Starting to read this piece by Miller and Stone at first left me speechless with incredulity. This would appear to be the perfect scam (or business model) - getting people to pay real money for a product that doesn't exist. We're talking about virtual goods with a marginal cost of zero and a profit margin of 100%. The virtual goods are things like swords and spells in virtual fantasy realms, or...
In Restaurant City, a game by Playfish on Facebook, 18 million active users manage their own cafe and stock it with virtual casseroles and cakes. In Zynga’s game FarmVille, 62 million agrarian dreamers cultivate a farm, plant squash seeds and harvest their crops with tractors. (the figure shows a consumer with her cat, Demon Baby, bought for the game Pet Society.)Crazy? Maybe not:
...strong — and somewhat rational — motives are at work. Users of social networks can buy one another gifts, like images of flowers and birthday cakes, typically for a dollar each. Facebook recently expanded its gift store to allow other companies to list their virtual wares, like greeting cards...“It’s not about the good itself, it’s about the underlying human emotion or desire,” said Moshe Koyfman, a principal at Spark Capital, which has invested in two virtual-goods start-ups. “The recipient knows the person took time, picked something meaningful and spent money on it.”Maybe we should view this as the ultimate "Green" consumer product - money spent with zero environmental impact (if you accept that the energy sucking infrastructure of the internet would be there anyway).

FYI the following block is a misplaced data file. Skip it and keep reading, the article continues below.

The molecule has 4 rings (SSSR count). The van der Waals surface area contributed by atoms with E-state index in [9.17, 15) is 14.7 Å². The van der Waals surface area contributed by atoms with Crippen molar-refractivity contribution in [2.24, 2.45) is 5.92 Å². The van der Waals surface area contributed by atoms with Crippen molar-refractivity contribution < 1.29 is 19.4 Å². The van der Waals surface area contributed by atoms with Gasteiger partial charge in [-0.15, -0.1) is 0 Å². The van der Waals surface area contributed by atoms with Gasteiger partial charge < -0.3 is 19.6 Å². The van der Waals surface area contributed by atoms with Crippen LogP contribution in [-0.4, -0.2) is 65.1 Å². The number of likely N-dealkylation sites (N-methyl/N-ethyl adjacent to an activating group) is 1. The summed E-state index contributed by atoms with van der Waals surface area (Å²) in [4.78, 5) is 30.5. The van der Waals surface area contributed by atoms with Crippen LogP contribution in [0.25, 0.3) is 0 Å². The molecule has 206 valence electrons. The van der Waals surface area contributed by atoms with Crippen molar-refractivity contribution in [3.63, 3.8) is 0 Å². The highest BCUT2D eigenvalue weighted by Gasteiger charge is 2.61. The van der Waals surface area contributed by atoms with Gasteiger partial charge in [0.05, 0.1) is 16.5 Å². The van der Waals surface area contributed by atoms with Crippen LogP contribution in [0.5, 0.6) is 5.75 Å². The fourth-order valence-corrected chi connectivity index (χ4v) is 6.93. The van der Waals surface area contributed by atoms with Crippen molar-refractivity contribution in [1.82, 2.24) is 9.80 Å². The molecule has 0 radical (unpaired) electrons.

Some game fans claim that in some cases, virtual goods can be better than the real thing. Jamie Kwong, a 13-year-old in Altadena, Calif., spends hours a week on a “paper doll” site called Stardoll, buying dresses and handbags. She created Juillet606, with brown eyes and hair to match her own. Unlike the actual paper dolls she used to play with, the tabs do not rip off....“With Stardoll it all stays on there, my brother can’t get on it, and everything is good,” she said.